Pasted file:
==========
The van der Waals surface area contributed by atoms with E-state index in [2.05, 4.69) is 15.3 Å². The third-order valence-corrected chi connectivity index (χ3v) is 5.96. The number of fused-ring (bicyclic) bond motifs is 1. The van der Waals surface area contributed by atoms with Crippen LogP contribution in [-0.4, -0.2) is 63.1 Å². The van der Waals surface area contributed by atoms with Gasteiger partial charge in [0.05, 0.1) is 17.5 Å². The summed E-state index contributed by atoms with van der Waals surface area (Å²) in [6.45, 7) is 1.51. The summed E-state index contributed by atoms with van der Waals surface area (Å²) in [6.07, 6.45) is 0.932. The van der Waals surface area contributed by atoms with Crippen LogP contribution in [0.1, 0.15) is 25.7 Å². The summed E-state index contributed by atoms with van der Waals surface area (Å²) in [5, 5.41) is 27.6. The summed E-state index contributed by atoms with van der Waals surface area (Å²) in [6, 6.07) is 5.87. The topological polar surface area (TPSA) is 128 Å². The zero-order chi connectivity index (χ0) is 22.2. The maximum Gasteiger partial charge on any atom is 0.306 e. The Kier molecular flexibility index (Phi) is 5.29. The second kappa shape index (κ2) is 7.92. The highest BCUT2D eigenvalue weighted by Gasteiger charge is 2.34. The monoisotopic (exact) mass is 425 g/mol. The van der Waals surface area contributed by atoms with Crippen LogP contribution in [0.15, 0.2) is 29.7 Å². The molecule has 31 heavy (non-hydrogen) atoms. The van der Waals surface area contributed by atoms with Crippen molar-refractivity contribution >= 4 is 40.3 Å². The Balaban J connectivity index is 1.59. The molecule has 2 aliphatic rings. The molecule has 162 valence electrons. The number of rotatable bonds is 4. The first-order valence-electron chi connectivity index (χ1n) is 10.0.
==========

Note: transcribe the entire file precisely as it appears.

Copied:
The van der Waals surface area contributed by atoms with E-state index in [2.05, 4.69) is 15.3 Å². The third-order valence-corrected chi connectivity index (χ3v) is 5.96. The number of fused-ring (bicyclic) bond motifs is 1. The van der Waals surface area contributed by atoms with Crippen LogP contribution in [-0.4, -0.2) is 63.1 Å². The van der Waals surface area contributed by atoms with Gasteiger partial charge in [0.05, 0.1) is 17.5 Å². The summed E-state index contributed by atoms with van der Waals surface area (Å²) in [6.45, 7) is 1.51. The summed E-state index contributed by atoms with van der Waals surface area (Å²) in [6.07, 6.45) is 0.932. The van der Waals surface area contributed by atoms with Crippen LogP contribution in [0.1, 0.15) is 25.7 Å². The summed E-state index contributed by atoms with van der Waals surface area (Å²) in [5, 5.41) is 27.6. The summed E-state index contributed by atoms with van der Waals surface area (Å²) in [6, 6.07) is 5.87. The topological polar surface area (TPSA) is 128 Å². The zero-order chi connectivity index (χ0) is 22.2. The maximum Gasteiger partial charge on any atom is 0.306 e. The Kier molecular flexibility index (Phi) is 5.29. The second kappa shape index (κ2) is 7.92. The highest BCUT2D eigenvalue weighted by Gasteiger charge is 2.34. The monoisotopic (exact) mass is 425 g/mol. The van der Waals surface area contributed by atoms with Crippen LogP contribution in [0.15, 0.2) is 29.7 Å². The molecule has 31 heavy (non-hydrogen) atoms. The van der Waals surface area contributed by atoms with Crippen molar-refractivity contribution >= 4 is 40.3 Å². The Balaban J connectivity index is 1.59. The molecule has 2 aliphatic rings. The molecule has 162 valence electrons. The number of rotatable bonds is 4. The first-order valence-electron chi connectivity index (χ1n) is 10.0.